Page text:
Imagery of American Indians still wrong

November 24, 2015 Latest, News Print Print
Jerry Bread

Jerry Bread

Jerry Bread said he frequently points out the “frozen imagery” of Native American people to many non-Native Americans, even in the academic environment.

Bread, founder and director of the Native American Studies Program at the University of Oklahoma, spoke at OCCC on Nov. 9.

“When you say American Indian in many cases, if you’re honest with yourself, 90 percent of the people [envision] long hair, buffalo, teepees, feather,” Bread said. “I’ve lived with that imagery all my life, and to this day I still live with that imagery.”

Bread said the reason such imagery exists today is the lack of education to help them break down harmful stereotypes of Native American people.

“I talk about American Indian people today and tomorrow rather than always being immersed … in the past,” Bread said.

With a Kiowa name given to him by his grandfather which means “one who does not retreat,” Bread said he has spent his entire life educating Native Americans and non-Native Americans about such harmful imagery.

“All my life I have fought for what I thought was right for our people, myself and family …,” he said. “We have achieved a great deal as a result of Civil Rights, post-civil rights, but as the wheel turns you revisit civil rights again in terms of attitude and imagery of Indian people. Things haven’t changed that much in terms of the imagery. It should have changed back in the ’50s and ’60s but it didn’t happen.”

Bread said the vow he made 40 years ago that his children, grandchildren and great-grandchildren would not grow up with the same inhibition of imagery of non-Native Americans as he had to was the reason he pursued his doctoral degree which led him to founding the Native American Studies program at OU.

The program offers a core curriculum of critical indigenous theory and methodology, he said. Students can then choose areas of emphasis such as indigenous media and arts, tribal governance and policy, or language, cultural knowledge and history.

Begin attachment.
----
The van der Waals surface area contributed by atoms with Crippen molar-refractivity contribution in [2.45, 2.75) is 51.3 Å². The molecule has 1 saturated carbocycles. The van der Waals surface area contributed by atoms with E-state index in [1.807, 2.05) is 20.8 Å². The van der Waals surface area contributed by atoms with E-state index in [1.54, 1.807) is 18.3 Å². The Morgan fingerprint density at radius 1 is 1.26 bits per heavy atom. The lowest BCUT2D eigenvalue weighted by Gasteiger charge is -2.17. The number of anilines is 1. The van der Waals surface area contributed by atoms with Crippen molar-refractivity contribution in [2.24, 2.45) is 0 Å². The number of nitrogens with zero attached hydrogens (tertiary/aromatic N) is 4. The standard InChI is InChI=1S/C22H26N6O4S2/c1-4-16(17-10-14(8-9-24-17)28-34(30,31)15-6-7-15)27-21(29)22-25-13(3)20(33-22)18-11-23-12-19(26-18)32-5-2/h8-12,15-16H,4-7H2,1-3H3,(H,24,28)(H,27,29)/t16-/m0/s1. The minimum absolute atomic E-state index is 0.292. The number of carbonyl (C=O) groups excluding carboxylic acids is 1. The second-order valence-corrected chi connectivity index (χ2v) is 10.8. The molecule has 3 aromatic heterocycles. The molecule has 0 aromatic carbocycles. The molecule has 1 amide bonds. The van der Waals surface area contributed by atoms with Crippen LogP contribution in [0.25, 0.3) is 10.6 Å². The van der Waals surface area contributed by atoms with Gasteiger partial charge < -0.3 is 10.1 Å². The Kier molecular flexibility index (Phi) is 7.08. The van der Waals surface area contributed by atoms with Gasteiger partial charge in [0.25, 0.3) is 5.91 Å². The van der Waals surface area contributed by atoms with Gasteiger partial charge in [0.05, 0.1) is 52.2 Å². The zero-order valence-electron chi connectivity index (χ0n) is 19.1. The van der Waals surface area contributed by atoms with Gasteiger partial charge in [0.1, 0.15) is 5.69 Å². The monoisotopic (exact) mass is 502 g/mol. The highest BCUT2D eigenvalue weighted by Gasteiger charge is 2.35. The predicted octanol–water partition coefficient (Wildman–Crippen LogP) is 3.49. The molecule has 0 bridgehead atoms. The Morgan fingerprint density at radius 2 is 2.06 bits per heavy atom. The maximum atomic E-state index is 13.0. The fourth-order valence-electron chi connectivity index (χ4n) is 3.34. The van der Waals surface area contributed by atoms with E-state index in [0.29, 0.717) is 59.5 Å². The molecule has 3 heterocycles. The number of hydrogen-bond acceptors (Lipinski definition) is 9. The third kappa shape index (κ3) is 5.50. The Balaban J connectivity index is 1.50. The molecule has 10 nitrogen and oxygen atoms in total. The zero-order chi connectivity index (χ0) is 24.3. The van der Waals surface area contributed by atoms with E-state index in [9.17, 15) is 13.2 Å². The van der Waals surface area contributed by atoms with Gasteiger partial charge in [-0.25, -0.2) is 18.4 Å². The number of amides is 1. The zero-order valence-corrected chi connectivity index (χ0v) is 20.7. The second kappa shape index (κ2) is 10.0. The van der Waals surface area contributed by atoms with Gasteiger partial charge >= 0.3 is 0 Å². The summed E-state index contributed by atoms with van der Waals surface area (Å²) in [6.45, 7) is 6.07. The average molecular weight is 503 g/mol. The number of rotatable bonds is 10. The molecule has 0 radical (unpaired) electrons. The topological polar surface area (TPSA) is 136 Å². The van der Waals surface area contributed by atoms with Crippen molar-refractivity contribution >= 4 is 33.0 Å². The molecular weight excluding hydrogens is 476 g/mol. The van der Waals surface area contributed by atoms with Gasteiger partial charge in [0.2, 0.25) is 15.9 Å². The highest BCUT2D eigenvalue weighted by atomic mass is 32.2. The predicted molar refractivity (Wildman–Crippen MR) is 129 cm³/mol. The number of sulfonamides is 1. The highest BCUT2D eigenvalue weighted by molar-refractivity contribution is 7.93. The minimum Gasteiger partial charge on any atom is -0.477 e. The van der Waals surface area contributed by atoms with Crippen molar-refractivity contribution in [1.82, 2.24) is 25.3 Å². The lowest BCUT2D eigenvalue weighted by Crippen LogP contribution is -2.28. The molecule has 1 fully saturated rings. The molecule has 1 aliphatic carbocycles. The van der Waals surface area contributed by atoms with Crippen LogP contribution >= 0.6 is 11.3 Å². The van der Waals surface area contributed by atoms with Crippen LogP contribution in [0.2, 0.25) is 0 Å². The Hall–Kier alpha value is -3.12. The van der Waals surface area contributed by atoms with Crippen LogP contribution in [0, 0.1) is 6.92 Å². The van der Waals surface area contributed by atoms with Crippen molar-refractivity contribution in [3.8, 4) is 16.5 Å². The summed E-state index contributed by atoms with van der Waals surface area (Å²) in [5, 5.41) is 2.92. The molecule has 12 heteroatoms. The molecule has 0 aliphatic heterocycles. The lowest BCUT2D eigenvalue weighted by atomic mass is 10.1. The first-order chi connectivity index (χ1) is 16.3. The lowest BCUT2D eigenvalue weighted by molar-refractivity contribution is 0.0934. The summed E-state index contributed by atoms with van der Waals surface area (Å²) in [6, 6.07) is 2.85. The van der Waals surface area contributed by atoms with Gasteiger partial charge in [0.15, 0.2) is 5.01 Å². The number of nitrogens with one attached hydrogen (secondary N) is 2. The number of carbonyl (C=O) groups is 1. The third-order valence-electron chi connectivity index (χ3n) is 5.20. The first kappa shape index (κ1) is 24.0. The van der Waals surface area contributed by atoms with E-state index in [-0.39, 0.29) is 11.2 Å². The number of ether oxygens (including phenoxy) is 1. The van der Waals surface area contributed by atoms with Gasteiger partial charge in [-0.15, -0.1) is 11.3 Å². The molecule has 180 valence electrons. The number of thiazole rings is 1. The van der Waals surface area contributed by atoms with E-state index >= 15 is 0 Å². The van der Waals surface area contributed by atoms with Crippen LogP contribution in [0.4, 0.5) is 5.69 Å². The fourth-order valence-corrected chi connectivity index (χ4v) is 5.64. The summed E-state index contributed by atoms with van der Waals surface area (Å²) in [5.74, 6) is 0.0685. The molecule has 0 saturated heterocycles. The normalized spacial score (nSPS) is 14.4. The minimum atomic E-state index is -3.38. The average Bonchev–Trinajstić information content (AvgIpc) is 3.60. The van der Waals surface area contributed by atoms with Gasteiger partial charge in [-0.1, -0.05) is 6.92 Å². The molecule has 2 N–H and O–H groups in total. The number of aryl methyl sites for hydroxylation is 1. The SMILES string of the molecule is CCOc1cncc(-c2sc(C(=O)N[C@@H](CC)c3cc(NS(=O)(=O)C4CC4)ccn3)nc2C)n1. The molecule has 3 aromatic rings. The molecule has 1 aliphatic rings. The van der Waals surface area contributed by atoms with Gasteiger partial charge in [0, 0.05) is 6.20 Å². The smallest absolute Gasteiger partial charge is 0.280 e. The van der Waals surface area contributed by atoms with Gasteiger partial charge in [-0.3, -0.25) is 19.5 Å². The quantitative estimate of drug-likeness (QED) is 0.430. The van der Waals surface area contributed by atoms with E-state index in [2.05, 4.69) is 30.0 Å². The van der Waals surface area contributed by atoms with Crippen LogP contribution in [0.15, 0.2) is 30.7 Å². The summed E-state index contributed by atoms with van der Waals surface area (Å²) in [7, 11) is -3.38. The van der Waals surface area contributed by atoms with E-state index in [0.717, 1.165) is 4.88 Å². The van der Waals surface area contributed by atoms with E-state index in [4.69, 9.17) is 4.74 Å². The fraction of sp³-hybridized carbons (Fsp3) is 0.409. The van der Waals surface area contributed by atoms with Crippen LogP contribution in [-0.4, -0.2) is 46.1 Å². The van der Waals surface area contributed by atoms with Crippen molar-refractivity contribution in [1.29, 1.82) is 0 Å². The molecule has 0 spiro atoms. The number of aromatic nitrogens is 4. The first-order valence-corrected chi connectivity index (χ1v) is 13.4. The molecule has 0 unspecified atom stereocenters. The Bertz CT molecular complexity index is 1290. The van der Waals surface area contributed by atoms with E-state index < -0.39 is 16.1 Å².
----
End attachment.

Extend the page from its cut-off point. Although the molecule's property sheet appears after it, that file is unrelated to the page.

He said the program offers bachelor’s and master’s degrees. It’s a chance for Native Americans to learn about their lineage and culture which, he said, is fascinating.

Bread said the contemporary setting of Native American people in Oklahoma is a very mixed lineage — confused and diluted.

“Today’s imagery is evolving,” he said. “It really doesn’t matter in many cases what you look like. It’s not what’s on the surface. It’s what’s underneath that because you can’t distinguish that.”

Bread said he takes issue with the U.S. government describing Native Americans as a race.

“There’s 562 federally recognized tribes in this country, politically speaking,” he said. “To put them all under one umbrella that you call Indian not only isn’t fair, but an easy way out for the government.”

Bread said he is a member of the Kiowa tribe, which is a sovereign nation — not a race, but instead a political entity with a relationship to the federal government.

“The relation is nation-to-nation not race-to-race,” he said.

For more information on the Native American Studies Program, contact the GET Office at 405-682-7521.

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